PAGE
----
Home / A&E / Comedy / Recap: Tracy Morgan's "Turn It Funny" Tour Won Over the Pabst Theater

Recap: Tracy Morgan's "Turn It Funny" Tour Won Over the Pabst Theater

May. 16, 2014
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tracy morgan pabst theater 2014 standup review
Photo credit: Benjamin Wick

As talented as he is, comedian Tracy Morgan often attracts more attention for saying crazy shit than he does for his standup. Whether he’s referring to Sarah Palin as “Good masturbation material” during a live NBA broadcast or stirring up controversy with some insanely homophobic remarks (which, while wildly inappropriate, didn’t derail his career in a Michael Richards-esque way mainly thanks to a convincingly sincere apology and Tina Fey vouching for his character), the former “30 Rock” star has a tendency to go off script in rather spectacular ways, just as his thinly fictionalized counterpart did on the now sadly departed NBC sitcom. Depending on who you are that might be reason enough to buy a ticket right there, but this particular evening at the Pabst, there was only quality standup comedy on display.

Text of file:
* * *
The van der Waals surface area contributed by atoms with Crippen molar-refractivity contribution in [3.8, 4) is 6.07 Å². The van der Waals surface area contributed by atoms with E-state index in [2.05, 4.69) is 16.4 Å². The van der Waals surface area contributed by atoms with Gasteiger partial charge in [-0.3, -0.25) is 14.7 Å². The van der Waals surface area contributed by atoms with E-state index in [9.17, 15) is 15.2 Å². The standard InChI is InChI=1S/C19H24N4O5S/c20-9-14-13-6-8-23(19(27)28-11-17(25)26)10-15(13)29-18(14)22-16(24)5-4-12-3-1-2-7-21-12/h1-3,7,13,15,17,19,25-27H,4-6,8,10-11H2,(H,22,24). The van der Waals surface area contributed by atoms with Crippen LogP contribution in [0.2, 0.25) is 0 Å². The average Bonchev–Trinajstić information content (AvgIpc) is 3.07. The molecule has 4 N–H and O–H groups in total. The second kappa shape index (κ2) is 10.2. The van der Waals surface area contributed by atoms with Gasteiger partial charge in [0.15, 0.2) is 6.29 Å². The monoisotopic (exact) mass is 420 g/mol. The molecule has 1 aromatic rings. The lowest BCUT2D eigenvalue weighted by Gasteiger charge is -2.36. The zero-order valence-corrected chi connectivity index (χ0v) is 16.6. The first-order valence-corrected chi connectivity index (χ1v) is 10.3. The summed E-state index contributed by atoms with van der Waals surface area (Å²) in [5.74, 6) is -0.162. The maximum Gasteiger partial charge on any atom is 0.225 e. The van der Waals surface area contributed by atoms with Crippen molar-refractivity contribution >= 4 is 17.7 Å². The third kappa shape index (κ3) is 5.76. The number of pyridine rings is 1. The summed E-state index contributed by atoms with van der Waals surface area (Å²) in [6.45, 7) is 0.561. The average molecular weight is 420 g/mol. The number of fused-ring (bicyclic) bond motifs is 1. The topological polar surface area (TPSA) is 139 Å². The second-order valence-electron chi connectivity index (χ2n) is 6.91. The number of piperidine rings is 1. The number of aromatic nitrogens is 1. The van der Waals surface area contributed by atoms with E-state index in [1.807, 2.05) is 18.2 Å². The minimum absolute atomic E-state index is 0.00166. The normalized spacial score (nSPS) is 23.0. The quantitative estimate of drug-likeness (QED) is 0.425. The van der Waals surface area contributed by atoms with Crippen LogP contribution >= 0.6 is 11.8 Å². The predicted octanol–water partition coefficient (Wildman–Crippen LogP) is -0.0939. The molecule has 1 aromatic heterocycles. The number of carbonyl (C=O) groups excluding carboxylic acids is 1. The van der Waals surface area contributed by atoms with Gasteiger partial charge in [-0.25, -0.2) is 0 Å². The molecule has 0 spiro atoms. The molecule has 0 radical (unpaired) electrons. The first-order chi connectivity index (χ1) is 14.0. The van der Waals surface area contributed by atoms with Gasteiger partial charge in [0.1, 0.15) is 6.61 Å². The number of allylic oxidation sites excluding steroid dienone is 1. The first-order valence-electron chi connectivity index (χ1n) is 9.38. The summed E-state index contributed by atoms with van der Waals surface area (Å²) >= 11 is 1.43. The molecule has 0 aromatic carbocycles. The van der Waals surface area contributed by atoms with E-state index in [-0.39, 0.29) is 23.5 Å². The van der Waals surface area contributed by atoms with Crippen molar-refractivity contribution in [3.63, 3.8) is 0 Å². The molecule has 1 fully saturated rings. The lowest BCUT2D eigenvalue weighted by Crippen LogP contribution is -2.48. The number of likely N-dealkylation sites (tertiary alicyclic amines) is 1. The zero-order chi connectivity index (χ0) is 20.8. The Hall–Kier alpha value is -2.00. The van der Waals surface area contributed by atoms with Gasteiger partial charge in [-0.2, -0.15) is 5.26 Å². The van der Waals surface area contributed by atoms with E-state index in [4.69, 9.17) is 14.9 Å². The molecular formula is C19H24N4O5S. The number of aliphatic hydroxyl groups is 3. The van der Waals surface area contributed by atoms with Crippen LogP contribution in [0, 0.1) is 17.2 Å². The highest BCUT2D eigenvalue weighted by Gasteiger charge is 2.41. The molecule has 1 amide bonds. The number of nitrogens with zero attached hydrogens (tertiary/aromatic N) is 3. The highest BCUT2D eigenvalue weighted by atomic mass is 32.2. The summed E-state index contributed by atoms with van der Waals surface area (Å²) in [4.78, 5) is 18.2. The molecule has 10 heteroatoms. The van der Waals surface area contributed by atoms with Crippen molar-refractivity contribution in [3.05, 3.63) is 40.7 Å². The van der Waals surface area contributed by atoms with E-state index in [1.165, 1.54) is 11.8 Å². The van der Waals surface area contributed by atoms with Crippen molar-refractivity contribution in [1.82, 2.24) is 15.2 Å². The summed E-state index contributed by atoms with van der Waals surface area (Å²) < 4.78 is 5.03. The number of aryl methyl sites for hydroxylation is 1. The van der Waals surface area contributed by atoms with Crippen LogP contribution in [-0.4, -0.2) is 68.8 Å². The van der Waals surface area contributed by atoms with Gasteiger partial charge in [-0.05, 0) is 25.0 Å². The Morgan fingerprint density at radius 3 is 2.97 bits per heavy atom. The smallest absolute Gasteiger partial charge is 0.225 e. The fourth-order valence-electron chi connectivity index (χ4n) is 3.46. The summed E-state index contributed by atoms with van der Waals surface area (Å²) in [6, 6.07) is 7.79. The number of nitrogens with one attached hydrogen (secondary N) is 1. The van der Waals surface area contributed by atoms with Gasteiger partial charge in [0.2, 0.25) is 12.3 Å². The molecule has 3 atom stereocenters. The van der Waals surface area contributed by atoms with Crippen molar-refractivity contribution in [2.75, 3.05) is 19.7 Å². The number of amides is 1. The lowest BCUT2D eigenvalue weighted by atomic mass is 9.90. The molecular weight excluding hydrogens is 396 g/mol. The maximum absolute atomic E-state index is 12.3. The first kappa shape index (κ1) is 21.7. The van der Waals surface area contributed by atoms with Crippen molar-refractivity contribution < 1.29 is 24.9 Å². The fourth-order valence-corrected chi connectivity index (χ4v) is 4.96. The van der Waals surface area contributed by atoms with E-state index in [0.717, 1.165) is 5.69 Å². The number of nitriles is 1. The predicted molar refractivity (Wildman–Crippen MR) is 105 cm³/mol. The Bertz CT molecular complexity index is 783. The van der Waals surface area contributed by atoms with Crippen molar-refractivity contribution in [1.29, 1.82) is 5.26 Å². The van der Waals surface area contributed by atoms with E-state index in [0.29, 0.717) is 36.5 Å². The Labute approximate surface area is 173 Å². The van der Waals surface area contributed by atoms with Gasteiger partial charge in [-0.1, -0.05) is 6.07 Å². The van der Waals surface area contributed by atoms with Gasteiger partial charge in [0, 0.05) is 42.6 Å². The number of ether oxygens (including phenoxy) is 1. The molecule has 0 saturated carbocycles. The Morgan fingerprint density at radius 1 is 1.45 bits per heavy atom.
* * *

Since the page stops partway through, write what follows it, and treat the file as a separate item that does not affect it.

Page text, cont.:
Sporting bright white pants and a shiny purple shirt, a bit of an odd combo, Morgan emerged to uproarious applause, the crowd having been warmed up by a pair of agreeable but eminently forgettable openers. He began, as many comics do, with a little light local color, mostly about how the area’s known for producing more than its fair share of serial killers, before holding court on a wide variety of subjects, from horror movie tropes and life in the suburbs to the shortcomings of today’s popular music. There was of course a great deal of material about sex, the blue stuff being his bread and butter, which he approaches just like he does everything else, with an irreverent mix of candid realism and outright silliness, all liberally peppered with well-timed four-letter words.

Morgan’s at his best when he moves away from the broader observational humor, which strays at times into Def Comedy Jam cliché, and draws on his own personal experiences, as when he reminisced about his troubled days spent selling crack, a profession he was ill-suited for as a self-professed sensitive young man, always telling junkies to get help, or broke down the way his life has changed with money and fame. Not that it got serious at any point, it’s called the “Turn It Funny” tour after all, and despite a brief lull about three quarters through his hour-long set, the show delivered on its title. Morgan’s taken things too far before, but if any part of this performance ends up on YouTube, it’ll be because it’s hilarious, not merely outrageous or offensive.


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